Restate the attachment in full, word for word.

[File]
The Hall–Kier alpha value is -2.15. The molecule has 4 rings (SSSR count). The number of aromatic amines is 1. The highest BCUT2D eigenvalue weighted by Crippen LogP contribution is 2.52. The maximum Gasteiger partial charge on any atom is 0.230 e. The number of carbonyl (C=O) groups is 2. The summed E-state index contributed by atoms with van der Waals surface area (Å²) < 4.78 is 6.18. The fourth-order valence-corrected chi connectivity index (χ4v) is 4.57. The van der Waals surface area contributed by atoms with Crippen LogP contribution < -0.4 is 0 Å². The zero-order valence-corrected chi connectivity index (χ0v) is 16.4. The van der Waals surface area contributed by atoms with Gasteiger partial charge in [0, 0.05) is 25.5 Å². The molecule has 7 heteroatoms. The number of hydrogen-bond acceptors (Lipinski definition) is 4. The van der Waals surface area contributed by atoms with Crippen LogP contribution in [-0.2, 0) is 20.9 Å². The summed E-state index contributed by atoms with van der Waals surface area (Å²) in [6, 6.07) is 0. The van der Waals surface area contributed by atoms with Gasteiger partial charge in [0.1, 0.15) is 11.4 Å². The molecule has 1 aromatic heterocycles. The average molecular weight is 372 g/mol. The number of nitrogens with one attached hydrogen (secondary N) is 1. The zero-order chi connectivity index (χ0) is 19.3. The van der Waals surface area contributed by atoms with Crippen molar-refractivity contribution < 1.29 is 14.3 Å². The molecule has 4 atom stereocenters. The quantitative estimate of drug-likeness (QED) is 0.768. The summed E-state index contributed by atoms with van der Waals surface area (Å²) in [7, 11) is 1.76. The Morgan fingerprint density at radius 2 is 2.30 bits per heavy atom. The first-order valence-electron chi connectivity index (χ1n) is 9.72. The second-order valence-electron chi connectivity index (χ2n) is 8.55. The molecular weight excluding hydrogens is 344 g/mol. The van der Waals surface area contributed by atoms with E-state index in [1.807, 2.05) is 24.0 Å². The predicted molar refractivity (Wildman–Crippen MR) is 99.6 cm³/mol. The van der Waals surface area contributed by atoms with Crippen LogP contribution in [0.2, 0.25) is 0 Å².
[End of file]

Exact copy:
The Hall–Kier alpha value is -2.15. The molecule has 4 rings (SSSR count). The number of aromatic amines is 1. The highest BCUT2D eigenvalue weighted by Crippen LogP contribution is 2.52. The maximum Gasteiger partial charge on any atom is 0.230 e. The number of carbonyl (C=O) groups is 2. The summed E-state index contributed by atoms with van der Waals surface area (Å²) < 4.78 is 6.18. The fourth-order valence-corrected chi connectivity index (χ4v) is 4.57. The van der Waals surface area contributed by atoms with Crippen LogP contribution < -0.4 is 0 Å². The zero-order valence-corrected chi connectivity index (χ0v) is 16.4. The van der Waals surface area contributed by atoms with Gasteiger partial charge in [0, 0.05) is 25.5 Å². The molecule has 7 heteroatoms. The number of hydrogen-bond acceptors (Lipinski definition) is 4. The van der Waals surface area contributed by atoms with Crippen LogP contribution in [-0.2, 0) is 20.9 Å². The summed E-state index contributed by atoms with van der Waals surface area (Å²) in [6, 6.07) is 0. The van der Waals surface area contributed by atoms with Gasteiger partial charge in [0.1, 0.15) is 11.4 Å². The molecule has 1 aromatic heterocycles. The average molecular weight is 372 g/mol. The number of nitrogens with one attached hydrogen (secondary N) is 1. The zero-order chi connectivity index (χ0) is 19.3. The van der Waals surface area contributed by atoms with Crippen molar-refractivity contribution < 1.29 is 14.3 Å². The molecule has 4 atom stereocenters. The quantitative estimate of drug-likeness (QED) is 0.768. The summed E-state index contributed by atoms with van der Waals surface area (Å²) in [7, 11) is 1.76. The Morgan fingerprint density at radius 2 is 2.30 bits per heavy atom. The first-order valence-electron chi connectivity index (χ1n) is 9.72. The second-order valence-electron chi connectivity index (χ2n) is 8.55. The molecular weight excluding hydrogens is 344 g/mol. The van der Waals surface area contributed by atoms with E-state index in [1.807, 2.05) is 24.0 Å². The predicted molar refractivity (Wildman–Crippen MR) is 99.6 cm³/mol. The van der Waals surface area contributed by atoms with Crippen LogP contribution in [0.2, 0.25) is 0 Å².